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Spike Lee: ‘Where the Money is, That’s Where Filmmakers Have to Go’

LOS CABOS, Mexico — Spike Lee and Tonya Lewis Lee visited this year’s Los Cabos Festival where Lee received a lifetime achievement award, his “BlacKkKlansman” closing out the festivities, and Lewis Lee donned her producer hat for an impassioned roundtable on the drama series boom that has been attracting so many independent producers and filmmakers.

A key topic throughout the festival was the question of rights. For many independent producers at the festival, while the deep pockets of big-time digital platforms are certainly appealing, it’s often a struggle to retain any rights. According to Lewis Lee however, in the case of the series “She’s Gotta Have It,” that wasn’t much of an issue.

“We have the IP,” she admitted during the roundtable. “It’s been a good situation for us. Of course I’m talking about Spike Lee, I don’t know if it’s different for other people without that history.”

Spike went into deeper details in an interview with Variety, saying “It’s a blessing, I’ll tell you why. We were shopping ‘She’s Gotta Have It’ to several places, but nobody said yes. Then, two years went by and the rights reverted back to me. So when Tonya and I went to Netflix I now owned the rights. Think about that, what happens if those other people had decided to do it? The fact I owned the rights was better for me, big time.”

One major difference with the series is that now Spike is part of a writers’ room. When asked about handing his decades-old story and characters over to a new group of writers, he couldn’t have been more cool with it.

“It’s great. I wrote two episodes for the first season and one second season. I cannot write every single episode,” he said before emphasizing that the series needed a writers’ room with African American women in it.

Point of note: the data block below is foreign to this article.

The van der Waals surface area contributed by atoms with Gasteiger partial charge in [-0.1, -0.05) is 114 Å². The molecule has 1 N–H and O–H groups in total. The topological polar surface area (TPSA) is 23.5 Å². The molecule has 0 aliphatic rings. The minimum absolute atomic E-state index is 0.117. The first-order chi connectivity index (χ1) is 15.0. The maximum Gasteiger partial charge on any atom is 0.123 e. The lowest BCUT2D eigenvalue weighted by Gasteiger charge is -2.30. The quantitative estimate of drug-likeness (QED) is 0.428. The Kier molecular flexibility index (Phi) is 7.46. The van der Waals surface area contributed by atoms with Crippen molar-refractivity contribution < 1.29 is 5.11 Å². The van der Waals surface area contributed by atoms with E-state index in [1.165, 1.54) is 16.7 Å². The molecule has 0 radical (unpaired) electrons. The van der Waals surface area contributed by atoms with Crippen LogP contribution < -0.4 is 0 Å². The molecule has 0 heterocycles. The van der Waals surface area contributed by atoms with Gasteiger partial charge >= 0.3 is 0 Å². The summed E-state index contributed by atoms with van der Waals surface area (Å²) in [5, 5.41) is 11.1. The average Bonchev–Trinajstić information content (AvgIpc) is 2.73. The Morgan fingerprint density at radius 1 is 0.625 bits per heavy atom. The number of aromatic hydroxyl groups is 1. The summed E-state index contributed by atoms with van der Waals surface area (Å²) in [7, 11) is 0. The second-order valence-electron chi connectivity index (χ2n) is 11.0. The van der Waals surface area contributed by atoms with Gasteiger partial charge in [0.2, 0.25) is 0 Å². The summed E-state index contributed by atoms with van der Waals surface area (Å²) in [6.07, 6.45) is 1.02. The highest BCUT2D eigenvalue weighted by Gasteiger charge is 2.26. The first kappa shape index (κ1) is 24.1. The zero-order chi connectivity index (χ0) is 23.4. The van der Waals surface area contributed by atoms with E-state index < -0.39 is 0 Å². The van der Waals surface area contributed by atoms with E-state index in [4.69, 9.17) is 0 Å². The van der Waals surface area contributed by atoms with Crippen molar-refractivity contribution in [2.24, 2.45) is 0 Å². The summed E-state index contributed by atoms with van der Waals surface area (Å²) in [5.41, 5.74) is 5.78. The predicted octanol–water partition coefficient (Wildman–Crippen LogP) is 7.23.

“It was not difficult getting very good writers,” he went on, explaining the talent search to staff the room. “We have some women who were playwrights, but if you can write, you can write. And they could write”

As to what’s next? “Making more movies. I wanna do a musical one day. There are a lot of musical elements in my films. One day I wanna do a whole singing and dancing musical.”

When asked if he would ever return to another of his stories as he has with “She’s Gotta Have It,” he said there was likely only one he would consider. “Hopefully one day we are gonna do a Broadway show of my second film ‘School Daze.’”

Asked what kinds of partners and platforms he might like to work with in the future, his answer was candid. “In my career I’ve had one foot in the indie world, one in the studio world. Where the money is, that’s where filmmakers have to go. Where the money is.”

With only good things to say about his partnership with Netflix, the filmmaker did clarify that should he make a feature film with the company, he wants theatrical.

“Yeah I would ask for that,” he said, before finishing, “I would ask for a lot more too.”

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